PARIS DESIGN WEEK (Part 2): The Best Events



This second part devoted again to the Paris Design Week is an opportunity to present a selection of the best finds in terms of events and products. Indeed for the offsite event, off the beaten path and projectors of Maison&Objet, it was an opportunity for some to show their latest project and what they were capable of. Meeting with outstanding personalities and objects that will soon be part of our daily lives.



Say hi to _

Kristen de la Valliere - Corea Corner


This edition of Paris Design Week finally allowed me to meet Kristen, founder of Say Hi To, who for the occasion introduced the work of some thirty Korean designers, via the Korean Institute of Design Promotion. And it was thanks to a creative team of great talent that the pop-up store was born, whose scenography was realized in partnership with Ubalt Architects and Christopher Dessus.

So, as soon as you enter the pop-up store, it was therefore impossible to ignore the finesse with which are thought and made the objects on view. It's just as simple as the Korean design articulates and comes to life, the materials being chosen with the utmost care, offering to our eyes discovering for the first time - or not -  their work as  objects of pure design as we like. Among other things, we were able to discover the work of BKID (left) and MOTE (bottom) who, like all exposed designers, well deserves to be better known outside the Korean's borders. GO KOREA!


 Photos by Valentin Fougeray.





Atelier de Troupe, Pamela Shamshiri and Brendan Ravenhill - Triode Goes West


The exhibition curated by the Paris gallery Triode was the opportunity to pay tribute to a large figure of the Californian Modernist Architecture: Rudolf Schindler, his house and his famous Sling Chairs, here republished by Marmol RadzinerBringing together exclusively three admirers of the work of the famous avant-garde architect, it was in parallel of his work and his history that were also presented design pieces of Atelier de Troupe, Pamela Shamshiri and Brendan Ravenhill.

When the first protagonist, Gabriel Abraham - founder of Atelier de Troupe -  creates a series of light fixtures (bottom left) directly inspired by the decorative universe of the beginning of the century with accents of modernism, Pamela Shamshiri is bringing back to life some essential parts of Schindler's work, including a minimalist trolley (top right), as well as a luminaire created especially for Atelier de Troupe. Finally Brendan Ravenhill - completing the Los Angeles trio - presents the Church Light (top left) designed to illuminate the Bethlehem Church of Los Angeles, and which was designed by Rudolf Schindler himself... The circle comes back around for this story during the Paris Design Week but American design still has a lot to offer...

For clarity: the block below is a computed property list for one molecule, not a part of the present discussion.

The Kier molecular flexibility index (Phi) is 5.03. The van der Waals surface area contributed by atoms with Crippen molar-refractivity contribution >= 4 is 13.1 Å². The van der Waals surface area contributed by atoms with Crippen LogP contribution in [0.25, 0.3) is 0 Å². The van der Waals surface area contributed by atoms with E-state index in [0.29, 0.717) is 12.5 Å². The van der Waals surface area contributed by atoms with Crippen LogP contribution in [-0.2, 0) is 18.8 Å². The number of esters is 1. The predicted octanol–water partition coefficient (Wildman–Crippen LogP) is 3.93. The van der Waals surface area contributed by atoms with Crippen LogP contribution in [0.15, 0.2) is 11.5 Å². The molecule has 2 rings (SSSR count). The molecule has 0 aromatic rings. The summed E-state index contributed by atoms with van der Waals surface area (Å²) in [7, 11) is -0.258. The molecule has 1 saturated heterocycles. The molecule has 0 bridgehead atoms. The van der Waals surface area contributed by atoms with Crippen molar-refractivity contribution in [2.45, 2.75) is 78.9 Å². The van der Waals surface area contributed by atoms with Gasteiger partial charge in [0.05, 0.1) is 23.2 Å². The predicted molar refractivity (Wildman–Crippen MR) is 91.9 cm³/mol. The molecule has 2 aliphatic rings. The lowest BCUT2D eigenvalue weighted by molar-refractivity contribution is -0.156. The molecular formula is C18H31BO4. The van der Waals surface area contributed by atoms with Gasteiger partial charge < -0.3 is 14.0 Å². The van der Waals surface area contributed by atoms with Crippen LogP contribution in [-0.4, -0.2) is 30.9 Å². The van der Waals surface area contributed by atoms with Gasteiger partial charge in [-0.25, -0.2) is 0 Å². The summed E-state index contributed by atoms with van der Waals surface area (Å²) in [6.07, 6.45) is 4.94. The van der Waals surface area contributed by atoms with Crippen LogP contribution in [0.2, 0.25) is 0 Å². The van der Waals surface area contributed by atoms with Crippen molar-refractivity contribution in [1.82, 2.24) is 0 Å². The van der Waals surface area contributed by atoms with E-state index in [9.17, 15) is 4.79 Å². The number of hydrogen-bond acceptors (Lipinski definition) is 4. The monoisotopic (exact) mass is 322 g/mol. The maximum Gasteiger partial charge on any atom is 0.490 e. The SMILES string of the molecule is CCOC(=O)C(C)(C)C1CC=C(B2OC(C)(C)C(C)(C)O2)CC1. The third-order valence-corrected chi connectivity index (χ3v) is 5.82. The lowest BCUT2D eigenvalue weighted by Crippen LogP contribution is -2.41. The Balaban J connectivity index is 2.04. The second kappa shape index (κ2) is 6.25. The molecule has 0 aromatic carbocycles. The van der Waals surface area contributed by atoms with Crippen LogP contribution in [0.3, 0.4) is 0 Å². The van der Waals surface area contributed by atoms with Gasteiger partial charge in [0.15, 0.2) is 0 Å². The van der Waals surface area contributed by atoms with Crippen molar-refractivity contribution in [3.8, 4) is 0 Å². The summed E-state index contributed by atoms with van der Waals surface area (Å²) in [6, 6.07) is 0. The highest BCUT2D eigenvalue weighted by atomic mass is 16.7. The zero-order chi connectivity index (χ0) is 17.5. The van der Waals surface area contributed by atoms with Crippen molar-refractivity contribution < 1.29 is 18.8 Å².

Joris Poggioli, designer, introduces his new collection


It was impossible to avoid the presentation of the new Youth Editions collection at the occasion of the Paris Design Week, skilfully staged in the heart of a Haussmanian building, and whose lines made those of exposed furniture shine. It is with simple and gentle shapes that the collection takes shape before our eyes, taking us into a world between ultra-modernity and mythology - in relation to the chosen names - but also to the ambient poetry that encompasses the work of Joris Poggioli.

Aglae, Marcello, Euphrosyne or even Estremoz give birth to a complete collection, with sophisticated details, surfing between useful objects and decorative sculptures... From a pragmatic point of view, Youth Editions is also one of those young editors ready to renew the approach in terms of publishing. Indeed, the brand is open to collaborations with other young talents willing to enrich the collection with finesse and innovation, allowing a new editing style to emerge. The work is beautiful, the initiative more than appreciated.






First lighting collection, edited by MR Agency


And finally, the Paris Design Week was an opportunity for the duo of architects Desjeux-Delaye to present their collection of luminaires, Lighting edited by MR Agency. Composed of about ten pieces of current materials and forms inherited from the decorative spirit of the 1930s, the collection materially develops human personality traits: this is how the Complexed, the Hipocryte, the Nervous, the Messy give rhythm to the space in which they are exposed. 

Playing between the terms of the fragility of the soul and the properties of materials to offset these defects, Desjeux-Delaye designed a collection in accordance with their love of the mixture of genres and times while claiming detail as the essential element of each creation.



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Sources: Say Hi to, Triode, S2H Communication 


Chloé Valette